FIG. 11 is a back view of a frame made in accordance with the current invention showing an example of the lip and flange.

FIG. 12 is a back view of the frame made in accordance with the current disclosure. FIG. 12 shows an example of an adhesive applied to the flange of the frame.

FIG. 13 is a back view similar to FIG. 12. FIG. 13 shows heat dispersing material and adhesive positioned on the flange of the frame.

FIGS. 14-16 are schematic representations of alternative embodiments of the frame system of the present invention, having a support factor of 0 mm-W/m° K.

FIG. 17 is a photograph of the existing aluminum chassis and steel subframe of the PDP described in Example One.

FIG. 18 is a photograph of the inventive frame system used to replace the existing aluminum chassis and steel subframe of the PDP described in Example One.

FIG. 19 is a representation of the PDP used to conduct the experiment of Example Two.

FIG. 20 is a representation of the white spot test pattern used in the experiment of Example Two.

FIG. 21 is a representation of a typical IR image resulting from the experiment of Example Two.

FIG. 22 is a chart of temperature versus time resulting from the experiment of Example Two.

FIG. 23 is a chart of temperature versus luminosity resulting from the experiment of Example Two.

FIG. 24 is a representation of the white spot test pattern of FIG. 20 replaced by a full white pattern to evaluate image sticking used in the experiment of Example Two.

FIG. 25 is a chart of luminosity versus time resulting from the experiment of Example Two.

DETAILED DESCRIPTION OF THE PREFERRED EMBODIMENTS

Referring generally now to FIGS. 1-13, an image display device is shown and generally designated by the numeral 10. The image display device 10 comprises an image display panel 12 for displaying an image 14, heat dispersion material 16 positioned proximate to the image display panel 12, a frame 18 positioned proximate to the heat dispersion material 16 opposite the image display panel 12, and a plurality of printed circuit boards 20 engaging the frame 18. The frame 18 includes a height 22, a width 24 and an aperture 26 substantially spanning the height 22 and width 24. The heat dispersion material 16 can substantially span the height 22 and width 24 of the frame 18.

The printed circuit boards 20 can be substantially aligned within the frame 18, and can overlap a portion of the aperture 26. This alignment facilitates the heat dispersion material 16 to dissipate heat generated by the printed circuit boards 20.

In a preferred embodiment the heat dispersion material 16 comprises graphite while the frame 18 is composed of steel. Additionally, the frame 18 can include a lip 28 positioned around the perimeter of the frame 18 and a flange 30 extending inward from the lip 28. The printed circuit boards 20 can engage the lip 28 and/or the flange 30 in order to secure the printed circuit boards 20 to the frame 18. The heat dispersion material 16 can also engage the flange 30 opposite the printed circuit boards 20. As such, the heat dispersion material 16 can substantially span the aperture 26 of the frame 18. This facilitates heat dispersion by the heat dispersion material 16 within the image display device 10.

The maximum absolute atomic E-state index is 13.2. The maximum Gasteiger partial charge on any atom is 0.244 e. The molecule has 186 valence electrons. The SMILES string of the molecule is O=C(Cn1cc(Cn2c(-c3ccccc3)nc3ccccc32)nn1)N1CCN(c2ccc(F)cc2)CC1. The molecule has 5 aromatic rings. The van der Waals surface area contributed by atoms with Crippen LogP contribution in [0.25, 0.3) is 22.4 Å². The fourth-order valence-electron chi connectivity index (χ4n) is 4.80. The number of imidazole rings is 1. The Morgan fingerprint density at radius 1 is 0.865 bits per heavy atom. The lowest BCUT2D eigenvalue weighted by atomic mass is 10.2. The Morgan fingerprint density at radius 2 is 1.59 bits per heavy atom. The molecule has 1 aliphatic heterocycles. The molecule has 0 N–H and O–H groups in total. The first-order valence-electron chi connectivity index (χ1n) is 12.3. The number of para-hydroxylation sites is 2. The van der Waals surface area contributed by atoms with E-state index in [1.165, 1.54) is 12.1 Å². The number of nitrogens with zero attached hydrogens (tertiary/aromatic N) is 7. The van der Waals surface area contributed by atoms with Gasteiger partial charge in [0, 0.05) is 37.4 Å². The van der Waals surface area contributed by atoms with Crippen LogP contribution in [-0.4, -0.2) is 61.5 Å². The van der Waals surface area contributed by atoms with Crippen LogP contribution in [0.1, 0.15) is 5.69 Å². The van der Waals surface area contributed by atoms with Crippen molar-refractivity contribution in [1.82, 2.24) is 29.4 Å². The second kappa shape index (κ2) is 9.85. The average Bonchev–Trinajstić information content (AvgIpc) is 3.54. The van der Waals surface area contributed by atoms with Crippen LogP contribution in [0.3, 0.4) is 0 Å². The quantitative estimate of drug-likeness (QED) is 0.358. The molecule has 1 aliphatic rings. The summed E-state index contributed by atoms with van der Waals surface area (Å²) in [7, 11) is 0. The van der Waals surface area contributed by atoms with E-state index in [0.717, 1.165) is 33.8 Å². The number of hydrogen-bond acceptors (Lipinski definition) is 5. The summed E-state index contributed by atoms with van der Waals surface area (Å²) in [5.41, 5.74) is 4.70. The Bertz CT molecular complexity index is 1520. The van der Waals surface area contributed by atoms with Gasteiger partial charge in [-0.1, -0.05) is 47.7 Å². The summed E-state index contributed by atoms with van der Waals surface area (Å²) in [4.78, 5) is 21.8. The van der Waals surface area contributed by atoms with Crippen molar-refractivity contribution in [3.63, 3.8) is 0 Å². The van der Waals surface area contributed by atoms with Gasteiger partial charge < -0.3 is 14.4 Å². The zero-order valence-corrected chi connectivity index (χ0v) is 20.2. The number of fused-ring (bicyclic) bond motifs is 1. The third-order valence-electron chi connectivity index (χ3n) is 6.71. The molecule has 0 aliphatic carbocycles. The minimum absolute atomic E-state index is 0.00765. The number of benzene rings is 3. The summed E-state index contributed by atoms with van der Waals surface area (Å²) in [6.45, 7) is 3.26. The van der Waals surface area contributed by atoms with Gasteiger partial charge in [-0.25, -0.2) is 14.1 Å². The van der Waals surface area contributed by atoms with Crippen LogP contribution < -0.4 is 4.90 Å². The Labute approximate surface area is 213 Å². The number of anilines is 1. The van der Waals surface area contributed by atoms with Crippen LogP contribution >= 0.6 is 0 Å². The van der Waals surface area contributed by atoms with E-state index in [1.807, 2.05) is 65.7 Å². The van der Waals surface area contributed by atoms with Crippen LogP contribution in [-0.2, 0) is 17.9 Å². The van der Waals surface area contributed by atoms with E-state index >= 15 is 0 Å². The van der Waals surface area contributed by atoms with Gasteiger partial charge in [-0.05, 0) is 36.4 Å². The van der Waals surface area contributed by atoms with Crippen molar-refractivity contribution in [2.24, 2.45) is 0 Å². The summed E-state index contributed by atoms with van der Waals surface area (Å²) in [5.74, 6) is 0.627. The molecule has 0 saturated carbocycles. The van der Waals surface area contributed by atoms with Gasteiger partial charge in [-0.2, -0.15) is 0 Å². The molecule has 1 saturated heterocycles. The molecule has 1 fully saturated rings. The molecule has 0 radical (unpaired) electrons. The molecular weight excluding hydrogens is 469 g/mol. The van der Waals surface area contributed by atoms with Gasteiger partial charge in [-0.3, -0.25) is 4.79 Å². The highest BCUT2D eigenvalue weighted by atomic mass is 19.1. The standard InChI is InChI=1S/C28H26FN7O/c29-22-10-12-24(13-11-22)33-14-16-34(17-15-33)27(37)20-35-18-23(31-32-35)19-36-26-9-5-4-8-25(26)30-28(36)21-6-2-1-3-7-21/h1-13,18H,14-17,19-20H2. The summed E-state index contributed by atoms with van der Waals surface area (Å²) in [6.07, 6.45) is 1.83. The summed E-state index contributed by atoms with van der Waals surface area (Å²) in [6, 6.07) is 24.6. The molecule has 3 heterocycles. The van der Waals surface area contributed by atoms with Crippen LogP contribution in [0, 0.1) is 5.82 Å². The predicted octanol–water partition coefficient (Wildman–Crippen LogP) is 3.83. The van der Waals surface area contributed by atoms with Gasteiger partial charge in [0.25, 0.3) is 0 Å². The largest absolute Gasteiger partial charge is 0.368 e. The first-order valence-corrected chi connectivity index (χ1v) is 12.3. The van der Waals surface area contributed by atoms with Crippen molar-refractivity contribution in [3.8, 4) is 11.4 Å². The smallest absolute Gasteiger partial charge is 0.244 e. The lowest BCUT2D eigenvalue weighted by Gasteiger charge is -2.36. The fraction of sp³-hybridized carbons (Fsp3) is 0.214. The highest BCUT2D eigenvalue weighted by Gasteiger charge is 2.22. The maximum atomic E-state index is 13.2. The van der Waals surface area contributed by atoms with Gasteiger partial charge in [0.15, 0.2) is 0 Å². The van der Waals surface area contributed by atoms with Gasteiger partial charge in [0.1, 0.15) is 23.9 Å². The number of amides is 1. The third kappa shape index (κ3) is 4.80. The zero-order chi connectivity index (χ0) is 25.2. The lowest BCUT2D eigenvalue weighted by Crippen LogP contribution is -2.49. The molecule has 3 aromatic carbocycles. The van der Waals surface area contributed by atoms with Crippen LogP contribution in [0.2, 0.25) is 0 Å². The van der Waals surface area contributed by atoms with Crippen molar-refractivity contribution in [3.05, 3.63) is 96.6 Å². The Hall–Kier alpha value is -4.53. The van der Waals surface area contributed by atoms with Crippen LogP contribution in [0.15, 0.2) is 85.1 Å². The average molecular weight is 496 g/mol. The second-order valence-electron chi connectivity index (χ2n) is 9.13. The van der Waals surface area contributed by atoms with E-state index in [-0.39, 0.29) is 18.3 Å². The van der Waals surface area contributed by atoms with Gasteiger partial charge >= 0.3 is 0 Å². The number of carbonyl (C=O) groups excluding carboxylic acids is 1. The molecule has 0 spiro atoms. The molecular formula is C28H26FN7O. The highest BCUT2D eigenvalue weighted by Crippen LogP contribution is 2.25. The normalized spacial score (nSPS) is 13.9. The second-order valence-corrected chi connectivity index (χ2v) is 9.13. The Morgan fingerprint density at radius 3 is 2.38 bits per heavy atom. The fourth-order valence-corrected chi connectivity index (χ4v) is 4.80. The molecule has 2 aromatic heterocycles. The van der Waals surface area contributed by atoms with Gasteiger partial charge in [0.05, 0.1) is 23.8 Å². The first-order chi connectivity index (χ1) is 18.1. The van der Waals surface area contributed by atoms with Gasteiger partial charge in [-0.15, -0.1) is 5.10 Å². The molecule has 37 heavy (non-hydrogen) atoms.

The image display panel 12 can include an image display side 13 on which the image 14 is displayed. The image display side 13 can be seen through the casing 11 of the image display device as best illustrated in FIG. 10.

Looking now at FIGS. 1-8, assembly of an embodiment of an image display device 10 made in accordance with the current invention can be described as follows. An adhesive 32, for example acrylic adhesive tape, can be attached to the flange 30 opposite the lip 28. The width of the adhesive 32 is preferably less than the width of the flange 30 to allow room for attachment of the heat dispersion material 16 to the flange 30 of the frame 18. A second adhesive 33, such as a pressure sensitive adhesive, could be used on the inner part of the flange 30 to attach the heat dispersion material 16 to the flange 30 of the frame 18. Alternately, the adhesive 32 can substantially span the width of the flange 30, wherein the heat dispersion material 16 is attached to the frame 18 by the adhesive 32.

In a preferred embodiment the thickness of the adhesive 32 is substantially the same as the thickness of the heat dispersion material 16. This further facilitates the positioning of the heat dispersing material 16 proximate to the image display panel 12 and facilitates a proper attachment of the frame 18 to the image display panel 12. Alternately, mechanical fixtures could be used to attach the frame 18, heat dispersion material 16, and the display panel 12.

The heat dispersion material 16 could also include an adhesive (not shown) on the surface facing the image display panel 12. This adhesive, for example a pressure sensitive adhesive, can facilitate good thermal contact between the image display panel 12 and the heat dispersion material 16 to enhance the heat dissipation within the image display device 10.